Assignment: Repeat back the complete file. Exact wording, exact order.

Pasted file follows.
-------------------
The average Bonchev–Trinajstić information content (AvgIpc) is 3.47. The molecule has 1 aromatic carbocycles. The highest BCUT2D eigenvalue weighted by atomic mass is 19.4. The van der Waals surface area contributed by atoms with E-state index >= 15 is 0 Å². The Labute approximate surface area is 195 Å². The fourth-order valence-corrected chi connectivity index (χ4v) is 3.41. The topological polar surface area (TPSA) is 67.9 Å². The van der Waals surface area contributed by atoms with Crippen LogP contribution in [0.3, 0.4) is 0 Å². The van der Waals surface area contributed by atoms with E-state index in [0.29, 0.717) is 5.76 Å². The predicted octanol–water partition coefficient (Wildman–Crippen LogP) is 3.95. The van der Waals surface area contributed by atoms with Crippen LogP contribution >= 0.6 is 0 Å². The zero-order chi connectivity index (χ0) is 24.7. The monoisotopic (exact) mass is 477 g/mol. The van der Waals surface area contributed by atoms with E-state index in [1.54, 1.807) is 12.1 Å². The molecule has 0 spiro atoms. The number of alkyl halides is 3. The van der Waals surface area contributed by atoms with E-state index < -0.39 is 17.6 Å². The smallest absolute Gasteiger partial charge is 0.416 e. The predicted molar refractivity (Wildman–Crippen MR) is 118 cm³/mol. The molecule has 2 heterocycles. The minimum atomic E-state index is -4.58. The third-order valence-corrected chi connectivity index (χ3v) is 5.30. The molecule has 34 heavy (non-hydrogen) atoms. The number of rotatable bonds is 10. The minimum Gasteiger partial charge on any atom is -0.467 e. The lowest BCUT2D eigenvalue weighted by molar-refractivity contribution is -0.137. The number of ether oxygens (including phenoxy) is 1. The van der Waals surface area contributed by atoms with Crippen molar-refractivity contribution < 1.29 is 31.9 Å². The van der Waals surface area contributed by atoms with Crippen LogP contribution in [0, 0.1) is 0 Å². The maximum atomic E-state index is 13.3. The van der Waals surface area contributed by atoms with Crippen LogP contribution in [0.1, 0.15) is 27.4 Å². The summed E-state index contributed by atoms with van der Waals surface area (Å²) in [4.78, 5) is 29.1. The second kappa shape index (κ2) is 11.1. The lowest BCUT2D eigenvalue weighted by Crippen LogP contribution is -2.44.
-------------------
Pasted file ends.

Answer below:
The average Bonchev–Trinajstić information content (AvgIpc) is 3.47. The molecule has 1 aromatic carbocycles. The highest BCUT2D eigenvalue weighted by atomic mass is 19.4. The van der Waals surface area contributed by atoms with E-state index >= 15 is 0 Å². The Labute approximate surface area is 195 Å². The fourth-order valence-corrected chi connectivity index (χ4v) is 3.41. The topological polar surface area (TPSA) is 67.9 Å². The van der Waals surface area contributed by atoms with Crippen LogP contribution in [0.3, 0.4) is 0 Å². The van der Waals surface area contributed by atoms with E-state index in [0.29, 0.717) is 5.76 Å². The predicted octanol–water partition coefficient (Wildman–Crippen LogP) is 3.95. The van der Waals surface area contributed by atoms with Crippen LogP contribution >= 0.6 is 0 Å². The zero-order chi connectivity index (χ0) is 24.7. The monoisotopic (exact) mass is 477 g/mol. The van der Waals surface area contributed by atoms with E-state index in [1.54, 1.807) is 12.1 Å². The molecule has 0 spiro atoms. The number of alkyl halides is 3. The van der Waals surface area contributed by atoms with E-state index < -0.39 is 17.6 Å². The smallest absolute Gasteiger partial charge is 0.416 e. The predicted molar refractivity (Wildman–Crippen MR) is 118 cm³/mol. The molecule has 2 heterocycles. The minimum atomic E-state index is -4.58. The third-order valence-corrected chi connectivity index (χ3v) is 5.30. The molecule has 34 heavy (non-hydrogen) atoms. The number of rotatable bonds is 10. The minimum Gasteiger partial charge on any atom is -0.467 e. The lowest BCUT2D eigenvalue weighted by molar-refractivity contribution is -0.137. The number of ether oxygens (including phenoxy) is 1. The van der Waals surface area contributed by atoms with Crippen molar-refractivity contribution < 1.29 is 31.9 Å². The van der Waals surface area contributed by atoms with Crippen LogP contribution in [0, 0.1) is 0 Å². The maximum atomic E-state index is 13.3. The van der Waals surface area contributed by atoms with Crippen LogP contribution in [0.1, 0.15) is 27.4 Å². The summed E-state index contributed by atoms with van der Waals surface area (Å²) in [4.78, 5) is 29.1. The second kappa shape index (κ2) is 11.1. The lowest BCUT2D eigenvalue weighted by Crippen LogP contribution is -2.44.